This study examines the value that prior CEO experience has for the companies that hire such CEOs—as reflected in the firms’ subsequent market-based performance—as well as its value for the CEO that possesses this experience—as reflected in his or her initial compensation. While we suggest that shareholders tend not to benefit from firms hiring experienced CEOs, we also argue that particular firm and industry contextual factors that shaped the prior CEO experience help ameliorate this detrimental effect. Regardless, we also suggest that prior CEO experience generally stands to benefit the CEOs, in that it brings them a compensation premium over those CEOs without such prior experience. We tested our hypotheses on a sample of 654 US CEO succession events that occurred between 2001 and 2004 and found broad support for our hypotheses. We close with a discussion of the implications of our findings for future research as well as what they mean for firms hiring experienced CEOs and for CEO careers more generally.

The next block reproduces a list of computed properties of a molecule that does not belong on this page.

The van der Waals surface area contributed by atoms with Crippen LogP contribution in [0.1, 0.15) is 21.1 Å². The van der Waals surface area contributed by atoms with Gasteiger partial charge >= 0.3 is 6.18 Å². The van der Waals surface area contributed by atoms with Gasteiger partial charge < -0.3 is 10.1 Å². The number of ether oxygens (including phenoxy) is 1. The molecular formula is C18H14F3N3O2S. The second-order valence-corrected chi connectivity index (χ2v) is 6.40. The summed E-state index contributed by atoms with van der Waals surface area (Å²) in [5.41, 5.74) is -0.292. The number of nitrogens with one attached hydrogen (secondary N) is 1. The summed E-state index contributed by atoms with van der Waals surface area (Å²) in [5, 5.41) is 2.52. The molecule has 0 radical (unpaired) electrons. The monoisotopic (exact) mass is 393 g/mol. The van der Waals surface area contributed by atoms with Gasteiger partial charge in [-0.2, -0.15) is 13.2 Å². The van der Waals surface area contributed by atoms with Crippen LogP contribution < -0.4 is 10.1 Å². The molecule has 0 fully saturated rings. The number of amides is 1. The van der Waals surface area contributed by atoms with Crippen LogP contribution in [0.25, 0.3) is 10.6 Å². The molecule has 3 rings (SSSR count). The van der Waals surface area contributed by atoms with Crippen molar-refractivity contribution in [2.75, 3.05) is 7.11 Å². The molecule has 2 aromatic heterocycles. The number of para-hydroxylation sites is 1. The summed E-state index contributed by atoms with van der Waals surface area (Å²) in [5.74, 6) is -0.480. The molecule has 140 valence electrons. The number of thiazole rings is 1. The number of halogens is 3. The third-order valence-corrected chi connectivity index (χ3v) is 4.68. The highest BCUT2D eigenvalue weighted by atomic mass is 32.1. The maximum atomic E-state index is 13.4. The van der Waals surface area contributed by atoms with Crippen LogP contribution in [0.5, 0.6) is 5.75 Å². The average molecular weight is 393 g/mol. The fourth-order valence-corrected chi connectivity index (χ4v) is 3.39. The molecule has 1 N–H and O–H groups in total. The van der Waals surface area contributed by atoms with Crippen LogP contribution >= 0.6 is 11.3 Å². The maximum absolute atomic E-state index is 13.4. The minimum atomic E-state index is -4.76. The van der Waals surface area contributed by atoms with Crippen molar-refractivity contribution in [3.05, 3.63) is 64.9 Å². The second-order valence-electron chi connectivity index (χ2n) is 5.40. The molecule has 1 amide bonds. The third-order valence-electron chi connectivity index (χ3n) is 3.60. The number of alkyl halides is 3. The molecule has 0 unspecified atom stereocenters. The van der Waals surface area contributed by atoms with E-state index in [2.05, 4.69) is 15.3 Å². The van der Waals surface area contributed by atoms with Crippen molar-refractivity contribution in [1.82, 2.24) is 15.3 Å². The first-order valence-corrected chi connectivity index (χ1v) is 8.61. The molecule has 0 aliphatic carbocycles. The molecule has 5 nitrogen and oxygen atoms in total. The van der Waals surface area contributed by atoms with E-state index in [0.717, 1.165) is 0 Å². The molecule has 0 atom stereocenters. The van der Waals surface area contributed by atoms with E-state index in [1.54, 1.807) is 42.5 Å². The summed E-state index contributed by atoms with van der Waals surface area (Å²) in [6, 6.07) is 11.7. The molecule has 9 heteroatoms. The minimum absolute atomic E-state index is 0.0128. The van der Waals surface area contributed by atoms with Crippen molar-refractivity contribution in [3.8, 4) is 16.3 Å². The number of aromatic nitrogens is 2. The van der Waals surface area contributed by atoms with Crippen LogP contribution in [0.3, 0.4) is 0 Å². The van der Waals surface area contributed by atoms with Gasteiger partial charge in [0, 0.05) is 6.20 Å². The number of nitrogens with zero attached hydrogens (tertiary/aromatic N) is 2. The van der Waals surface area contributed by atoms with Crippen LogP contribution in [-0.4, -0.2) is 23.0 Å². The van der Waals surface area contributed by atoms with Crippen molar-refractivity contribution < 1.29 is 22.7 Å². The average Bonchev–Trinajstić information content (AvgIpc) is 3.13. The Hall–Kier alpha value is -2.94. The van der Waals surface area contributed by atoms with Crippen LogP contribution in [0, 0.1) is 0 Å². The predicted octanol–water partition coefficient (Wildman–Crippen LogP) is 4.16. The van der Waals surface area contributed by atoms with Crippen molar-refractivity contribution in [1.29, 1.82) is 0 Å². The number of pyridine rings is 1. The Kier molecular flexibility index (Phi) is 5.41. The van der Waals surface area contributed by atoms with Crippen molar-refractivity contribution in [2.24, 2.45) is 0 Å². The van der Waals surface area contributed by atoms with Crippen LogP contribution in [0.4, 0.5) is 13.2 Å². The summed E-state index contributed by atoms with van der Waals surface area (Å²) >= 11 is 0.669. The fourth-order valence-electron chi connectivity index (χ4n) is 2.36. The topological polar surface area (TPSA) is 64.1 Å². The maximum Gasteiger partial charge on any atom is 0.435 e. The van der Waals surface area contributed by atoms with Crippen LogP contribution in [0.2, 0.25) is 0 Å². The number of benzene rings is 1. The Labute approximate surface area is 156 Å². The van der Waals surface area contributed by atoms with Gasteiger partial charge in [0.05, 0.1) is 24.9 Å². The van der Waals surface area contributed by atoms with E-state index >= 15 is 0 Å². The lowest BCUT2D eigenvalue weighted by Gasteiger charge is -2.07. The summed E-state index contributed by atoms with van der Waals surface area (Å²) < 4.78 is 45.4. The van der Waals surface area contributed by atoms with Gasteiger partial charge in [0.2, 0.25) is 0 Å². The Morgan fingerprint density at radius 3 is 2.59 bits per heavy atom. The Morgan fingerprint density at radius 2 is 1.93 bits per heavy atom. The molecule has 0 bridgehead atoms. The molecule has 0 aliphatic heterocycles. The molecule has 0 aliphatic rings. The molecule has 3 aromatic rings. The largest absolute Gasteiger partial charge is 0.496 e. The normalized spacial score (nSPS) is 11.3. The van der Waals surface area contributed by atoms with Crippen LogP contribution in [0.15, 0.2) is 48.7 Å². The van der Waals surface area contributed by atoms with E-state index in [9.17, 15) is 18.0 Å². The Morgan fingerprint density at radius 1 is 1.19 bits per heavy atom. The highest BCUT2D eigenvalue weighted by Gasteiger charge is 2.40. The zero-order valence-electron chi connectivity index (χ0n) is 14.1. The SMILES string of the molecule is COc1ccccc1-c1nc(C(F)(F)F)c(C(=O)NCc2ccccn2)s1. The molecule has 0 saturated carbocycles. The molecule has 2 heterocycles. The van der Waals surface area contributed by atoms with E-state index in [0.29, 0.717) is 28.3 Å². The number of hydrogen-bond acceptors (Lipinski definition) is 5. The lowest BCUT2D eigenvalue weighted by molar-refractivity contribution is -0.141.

All Science Journal Classification (ASJC) codes
- Applied Psychology
- Strategy and Management
- Organizational Behavior and Human Resource Management
- Management of Technology and Innovation